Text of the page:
The agreement stipulates two exceptions: Domestic workers qualify for 75% of the minimum wage (R15 per hour), and workers in the agricultural sector will be paid 90% of the minimum wage (R18 per hour) as from 1 May 2018. It is important to note that this dispensation is on track with international trends, where workers in these two sectors are often paid a percentage of the agreed minimum wage, or excluded in total.
In the South African context, with such a high unemployment rate, the critical question remains whether we want to exacerbate the unemployment challenge or whether we want to give more people the opportunity to be employed at lower wages. Government will not allow whole industries to opt out of paying the National Minimum Wage, but has resolved that a National Minimum Wage Commission will be created, with the view of providing research to support the level at which the National Minimum Wage is set as well as providing guidance on incentivising the payment of the National Minimum Wage.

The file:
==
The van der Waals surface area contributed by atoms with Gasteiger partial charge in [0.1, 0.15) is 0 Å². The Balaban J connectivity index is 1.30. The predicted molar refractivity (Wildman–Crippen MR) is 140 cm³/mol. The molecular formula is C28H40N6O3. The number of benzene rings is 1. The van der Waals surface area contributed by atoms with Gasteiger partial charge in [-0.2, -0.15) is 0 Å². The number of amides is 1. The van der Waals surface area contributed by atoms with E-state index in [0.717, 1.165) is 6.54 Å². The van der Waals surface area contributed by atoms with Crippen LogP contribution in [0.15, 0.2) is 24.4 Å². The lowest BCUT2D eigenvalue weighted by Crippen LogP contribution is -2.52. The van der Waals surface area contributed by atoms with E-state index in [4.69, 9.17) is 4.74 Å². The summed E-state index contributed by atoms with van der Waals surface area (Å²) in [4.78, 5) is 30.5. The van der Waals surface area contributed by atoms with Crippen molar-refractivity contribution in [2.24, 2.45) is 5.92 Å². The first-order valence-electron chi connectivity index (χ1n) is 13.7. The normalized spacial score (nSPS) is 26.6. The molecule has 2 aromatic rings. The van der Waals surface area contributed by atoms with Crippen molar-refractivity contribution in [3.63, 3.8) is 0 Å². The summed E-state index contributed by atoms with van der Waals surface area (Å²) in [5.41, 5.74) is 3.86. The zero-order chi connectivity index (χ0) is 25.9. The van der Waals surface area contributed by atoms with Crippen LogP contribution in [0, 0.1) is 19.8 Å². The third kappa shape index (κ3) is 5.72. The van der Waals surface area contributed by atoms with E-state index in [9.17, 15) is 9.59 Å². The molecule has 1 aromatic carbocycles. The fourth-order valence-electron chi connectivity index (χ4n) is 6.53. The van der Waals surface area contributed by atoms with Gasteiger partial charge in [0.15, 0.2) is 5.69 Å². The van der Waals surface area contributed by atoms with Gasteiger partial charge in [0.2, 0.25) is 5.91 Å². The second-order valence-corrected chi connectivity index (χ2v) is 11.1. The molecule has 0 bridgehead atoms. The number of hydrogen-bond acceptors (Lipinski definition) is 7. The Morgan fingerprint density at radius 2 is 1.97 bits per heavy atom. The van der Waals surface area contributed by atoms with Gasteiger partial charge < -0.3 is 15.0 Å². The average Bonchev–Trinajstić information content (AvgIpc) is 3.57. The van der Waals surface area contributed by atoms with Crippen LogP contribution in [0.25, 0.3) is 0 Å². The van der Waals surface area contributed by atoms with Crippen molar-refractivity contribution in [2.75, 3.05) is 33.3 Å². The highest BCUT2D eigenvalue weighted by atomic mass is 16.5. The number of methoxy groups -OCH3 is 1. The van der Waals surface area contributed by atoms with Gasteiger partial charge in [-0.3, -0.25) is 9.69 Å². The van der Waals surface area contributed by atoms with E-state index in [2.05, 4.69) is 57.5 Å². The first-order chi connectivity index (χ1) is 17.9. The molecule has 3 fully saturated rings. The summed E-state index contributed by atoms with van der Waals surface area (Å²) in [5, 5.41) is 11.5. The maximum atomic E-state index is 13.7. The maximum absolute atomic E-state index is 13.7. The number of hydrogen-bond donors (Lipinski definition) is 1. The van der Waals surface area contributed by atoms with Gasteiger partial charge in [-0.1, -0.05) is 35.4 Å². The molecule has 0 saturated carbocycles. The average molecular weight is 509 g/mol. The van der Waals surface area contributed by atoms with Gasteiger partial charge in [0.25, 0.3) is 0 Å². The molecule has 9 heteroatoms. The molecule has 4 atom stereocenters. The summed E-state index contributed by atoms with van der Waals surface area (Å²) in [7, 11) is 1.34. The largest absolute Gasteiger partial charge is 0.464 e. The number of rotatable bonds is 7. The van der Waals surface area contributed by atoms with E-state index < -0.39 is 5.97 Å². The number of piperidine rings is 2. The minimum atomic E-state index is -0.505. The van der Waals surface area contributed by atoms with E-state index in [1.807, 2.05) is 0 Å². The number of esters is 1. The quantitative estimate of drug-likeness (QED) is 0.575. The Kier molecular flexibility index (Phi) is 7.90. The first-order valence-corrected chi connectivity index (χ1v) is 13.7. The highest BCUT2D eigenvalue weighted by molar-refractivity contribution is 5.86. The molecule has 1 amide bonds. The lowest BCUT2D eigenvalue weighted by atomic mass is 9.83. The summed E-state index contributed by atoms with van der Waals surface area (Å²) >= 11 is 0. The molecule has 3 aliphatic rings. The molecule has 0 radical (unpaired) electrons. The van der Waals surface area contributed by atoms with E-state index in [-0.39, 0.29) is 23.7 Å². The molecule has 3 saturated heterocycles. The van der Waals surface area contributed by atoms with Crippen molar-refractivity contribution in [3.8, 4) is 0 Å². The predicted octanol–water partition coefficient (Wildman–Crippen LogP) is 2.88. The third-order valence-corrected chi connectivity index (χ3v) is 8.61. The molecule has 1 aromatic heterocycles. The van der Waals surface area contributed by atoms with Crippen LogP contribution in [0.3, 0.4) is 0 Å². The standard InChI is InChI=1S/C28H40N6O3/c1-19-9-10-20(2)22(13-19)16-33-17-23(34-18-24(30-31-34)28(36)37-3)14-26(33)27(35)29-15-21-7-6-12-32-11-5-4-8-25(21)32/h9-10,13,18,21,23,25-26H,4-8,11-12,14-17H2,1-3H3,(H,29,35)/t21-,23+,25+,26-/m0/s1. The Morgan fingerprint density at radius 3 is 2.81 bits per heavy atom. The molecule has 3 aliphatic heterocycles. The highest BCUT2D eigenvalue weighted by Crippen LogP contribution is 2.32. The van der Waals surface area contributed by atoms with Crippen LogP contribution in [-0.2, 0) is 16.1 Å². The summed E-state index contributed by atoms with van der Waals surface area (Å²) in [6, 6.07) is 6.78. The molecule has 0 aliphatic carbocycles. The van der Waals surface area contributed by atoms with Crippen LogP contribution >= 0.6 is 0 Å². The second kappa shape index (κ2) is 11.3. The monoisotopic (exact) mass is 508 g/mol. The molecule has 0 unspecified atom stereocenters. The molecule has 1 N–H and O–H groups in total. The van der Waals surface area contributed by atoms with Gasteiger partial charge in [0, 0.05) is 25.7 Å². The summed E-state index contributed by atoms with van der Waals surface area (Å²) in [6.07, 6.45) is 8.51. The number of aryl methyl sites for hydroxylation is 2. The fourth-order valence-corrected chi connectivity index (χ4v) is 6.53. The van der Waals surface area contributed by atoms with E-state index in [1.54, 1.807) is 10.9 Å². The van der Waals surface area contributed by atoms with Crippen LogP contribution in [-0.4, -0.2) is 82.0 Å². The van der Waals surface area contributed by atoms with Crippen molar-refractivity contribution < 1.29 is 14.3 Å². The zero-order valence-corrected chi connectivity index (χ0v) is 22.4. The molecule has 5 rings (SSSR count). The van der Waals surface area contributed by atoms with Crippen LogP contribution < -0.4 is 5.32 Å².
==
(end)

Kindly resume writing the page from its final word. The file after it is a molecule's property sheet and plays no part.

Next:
The current hourly rate in terms of the sectoral determination is R15.39 (March 2017 to Feb 2018). In March 2018, this will increase to R15.39 + CPI (5.5% forecast) + 1% = R16.39 (March 2018 – Feb 2019). This brings the sectoral determination to R1.61 per hour less than the National Minimum Wage, which will be applicable as from 1 May 2018.
Deductions which are made in accordance with the sectoral determination, will still be allowed. The sectoral determinations will be attached as schedules to the Basic Conditions of Employment Act, instead of stand-alone determinations as they are now.
NMW is applicable to the following categories of workers: